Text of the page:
Replicating to Tables of Different Schemas
The scope of this article is how to replicate to tables of different schemas using SQL Server 2000. There are four cases we will be looking at in this article:
- Replicating to a table where the subscriber table has less columns than the publisher table. This is illustrated in figure 1.
- Replicating to a table where the subscriber table has more columns than the publisher table. This is illustrated in figure 2.
- Replicating one table on the publisher to two or more tables on the subscriber. This is illustrated in figure 3:
- Replicating two tables or more tables on the publisher to one table on the subscriber. This is illustrated in figure 4:
Case 1 — Replicating to a Table Where the Subscriber's Table has Less Columns Than the Publisher's Table
This case is the most trivial of cases and is most easily accomplished using the Create Publication Wizard. Create your publication as you normally do, and then when you get to the dialog box titled Customize the properties of the Publication, select Yes, I will define data filters, enable anonymous subscriptions, or customize other properties. Then, select Vertical Filtering, and uncheck the column you do not wish to be replicated to the subscriber.
You can also accomplish this by using the replication stored procedures. Click here for a brief code sample illustrating how you could accomplish this.
Notice how in this code sample, we add all columns (by not supplying a value for the @column parameter) in the first sp_articlecolumn call, and then drop the phone column in the second sp_articlecolumn call.
Case 2 — Replicating to a Subscriber Table Where the Subscriber Table has More Columns Than the Publisher table
This case is considerably more interesting than Case 1. Re-examine figure 2 again. Notice how the authors table on the subscriber has an additional column called address1. You will have to either provide a default value for this column on the authors table, on the subscriber, if you choose to pre-create it; or, supply a value for it in the replication stored procedures used to apply the transactions that originate on your publisher to your subscriber. The trivial solution for this is to create an indexed view on your publisher, which contains all the columns you wish to be present on the authors table on the subscriber. This indexed view will be replicated, by default, to your subscriber as a table. SQL Server 2000 does, however, allow you to replicate indexed views as either indexed views or a table. You could also use transformable subscriptions; however, these are highly scalable and do not support heterogeneous subscribers.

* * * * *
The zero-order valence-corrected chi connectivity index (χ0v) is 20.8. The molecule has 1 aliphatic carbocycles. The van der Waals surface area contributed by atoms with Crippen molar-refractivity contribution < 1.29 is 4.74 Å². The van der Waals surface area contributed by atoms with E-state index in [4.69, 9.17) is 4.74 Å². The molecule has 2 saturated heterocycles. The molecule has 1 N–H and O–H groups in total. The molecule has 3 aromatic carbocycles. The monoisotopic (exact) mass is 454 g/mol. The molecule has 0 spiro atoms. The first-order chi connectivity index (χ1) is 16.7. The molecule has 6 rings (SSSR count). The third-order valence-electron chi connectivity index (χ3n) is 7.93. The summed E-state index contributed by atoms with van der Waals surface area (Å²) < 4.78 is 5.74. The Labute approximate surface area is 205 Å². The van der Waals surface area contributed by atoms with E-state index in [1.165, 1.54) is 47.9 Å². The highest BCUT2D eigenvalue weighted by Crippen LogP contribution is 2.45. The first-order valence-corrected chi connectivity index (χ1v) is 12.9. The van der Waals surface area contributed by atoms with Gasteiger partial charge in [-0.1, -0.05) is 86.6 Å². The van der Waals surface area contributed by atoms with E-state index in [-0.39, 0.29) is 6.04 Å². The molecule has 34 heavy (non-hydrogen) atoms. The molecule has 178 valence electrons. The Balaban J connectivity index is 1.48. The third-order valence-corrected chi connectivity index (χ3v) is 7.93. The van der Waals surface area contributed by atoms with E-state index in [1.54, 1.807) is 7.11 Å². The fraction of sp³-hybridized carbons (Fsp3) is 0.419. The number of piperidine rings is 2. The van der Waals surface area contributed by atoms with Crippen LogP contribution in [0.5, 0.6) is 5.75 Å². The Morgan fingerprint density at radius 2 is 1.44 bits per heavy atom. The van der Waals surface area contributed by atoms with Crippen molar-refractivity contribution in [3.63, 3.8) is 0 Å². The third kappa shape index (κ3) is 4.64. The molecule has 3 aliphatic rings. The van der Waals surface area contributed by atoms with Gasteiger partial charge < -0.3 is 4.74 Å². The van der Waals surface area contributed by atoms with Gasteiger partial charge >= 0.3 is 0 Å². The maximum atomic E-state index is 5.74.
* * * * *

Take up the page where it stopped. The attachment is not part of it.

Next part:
For example, click here for the indexed view you would create on your publisher to create the authors table on the subscriber that corresponds to the example illustrated in figure 2.
Notice that I am assigning 20 blank spaces as the value of address1. If I assign this column a value of NULL, it will be replicated as an integer.
When you replicate an indexed view using the Create Publication Wizard and get to the Specify Articles dialog box, click on the browse button to the right of your indexed view. And in the General tab of the Article properties dialog box, select A table as defined by the source indexed view in Destination object section. Again, this is the default option and will replicate the indexed view on the publisher to a table on the subscriber.
The problems with replicating an indexed view are:
- Indexed views do not support schema modifications using sp_repladdcolumn or sp_repldropcolumn.
- Some DBAs don't like using indexed views as there is a perception that indexed view take up space in your database, and there is a performance impact with using them.
The other option is to create a custom sync object which is merely a view. A custom sync object is merely a view which the replication subsystem uses to generate the bcp and schema files necessary to create the table's schema and data on the subscriber. You can't create custom sync objects using the Create Publication Wizard; you can accomplish this only by using the replication stored procedures. The stored procedures which are used to replicate the transactions from the publisher to the subscriber will be built based on this custom sync object as well.
To get this to work, you must set the schema options, create a schema script which will pre-create the table on the subscriber, and specify the name of your custom sync object in the sp_addarticle procedure.
Click here for our schema script.
Click here for an example illustrating how to do this.
Case 3 — Replicating One Table on the Publisher to Two or More Tables on the Subscriber